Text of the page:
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After you’ve identified each stressor, try to rank your stressors in order from what’s the most stressful to the least. You will want to write your ranked list on a new sheet of paper. Sit back and look it all over once you have done this. You will soon see that your stress is no longer abstract.

No matter how isolated you might feel the stress going on in your life, you’re likely not alone. An interesting 2014 survey conducted by NPR  found that the biggest sources of stress were health, death of a loved one, financial worries, and work trouble. Knowing that you are not alone is a great way to put your stress into perspective and realize that if it’s something others can and do deal with successfully, then you can as well.

Step 3: Direct Action Right Now

The amount of stress you may be dealing with right now may feel overwhelming, but there are always some things, big or small, that you can do to immediately put a stressful situation on ice or reduce its impact on you. For example, let’s say that you’re stressed about a financial payment or concern, you can start to brainstorming how to manage this stressor. This could be seeing a financial advisor, or taking stock of your financial data yourself. Oftentimes, facing a problem you’ve been avoiding is the first step to making it feel more manageable.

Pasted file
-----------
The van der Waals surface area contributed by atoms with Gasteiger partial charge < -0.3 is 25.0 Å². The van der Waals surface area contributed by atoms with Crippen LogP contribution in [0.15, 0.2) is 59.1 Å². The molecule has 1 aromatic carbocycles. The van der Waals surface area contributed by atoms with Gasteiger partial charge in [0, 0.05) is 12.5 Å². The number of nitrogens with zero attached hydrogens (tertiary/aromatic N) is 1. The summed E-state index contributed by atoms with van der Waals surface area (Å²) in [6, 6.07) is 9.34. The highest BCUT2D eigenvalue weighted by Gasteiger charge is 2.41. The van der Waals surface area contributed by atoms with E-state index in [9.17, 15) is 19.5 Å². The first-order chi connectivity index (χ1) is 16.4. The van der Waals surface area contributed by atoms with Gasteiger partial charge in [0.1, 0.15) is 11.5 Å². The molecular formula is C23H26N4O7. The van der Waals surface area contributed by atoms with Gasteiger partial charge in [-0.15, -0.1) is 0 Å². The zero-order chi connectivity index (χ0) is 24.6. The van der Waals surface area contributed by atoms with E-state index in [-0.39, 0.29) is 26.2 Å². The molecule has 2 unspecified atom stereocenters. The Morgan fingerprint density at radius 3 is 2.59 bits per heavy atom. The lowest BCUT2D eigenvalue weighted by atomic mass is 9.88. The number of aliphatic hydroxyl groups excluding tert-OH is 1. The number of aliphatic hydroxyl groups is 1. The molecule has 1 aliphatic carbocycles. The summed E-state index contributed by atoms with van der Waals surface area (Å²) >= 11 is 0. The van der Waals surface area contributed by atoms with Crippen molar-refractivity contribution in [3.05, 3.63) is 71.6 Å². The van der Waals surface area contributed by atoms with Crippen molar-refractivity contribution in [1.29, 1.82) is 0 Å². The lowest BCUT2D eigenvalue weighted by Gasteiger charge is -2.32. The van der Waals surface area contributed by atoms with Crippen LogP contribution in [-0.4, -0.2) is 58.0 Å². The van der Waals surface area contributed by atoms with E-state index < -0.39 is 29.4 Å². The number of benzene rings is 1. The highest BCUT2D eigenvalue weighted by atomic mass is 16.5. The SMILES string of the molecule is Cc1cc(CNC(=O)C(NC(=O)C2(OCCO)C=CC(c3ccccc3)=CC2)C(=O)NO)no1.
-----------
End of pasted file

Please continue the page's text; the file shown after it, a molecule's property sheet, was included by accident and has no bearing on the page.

Start a new list listing potential solutions to your problems. Not everything you’re going to write down will be feasible or possible but what’s important is that you’re thinking about it. Feel free to think outside the box too. Not all problems have obvious solutions.

Once you do that, make an action plan. Take the ideas that seem the most feasible or appealing and work on trying them out. Working towards a constructed plan goes a long way to reducing stress and pressure from your mind.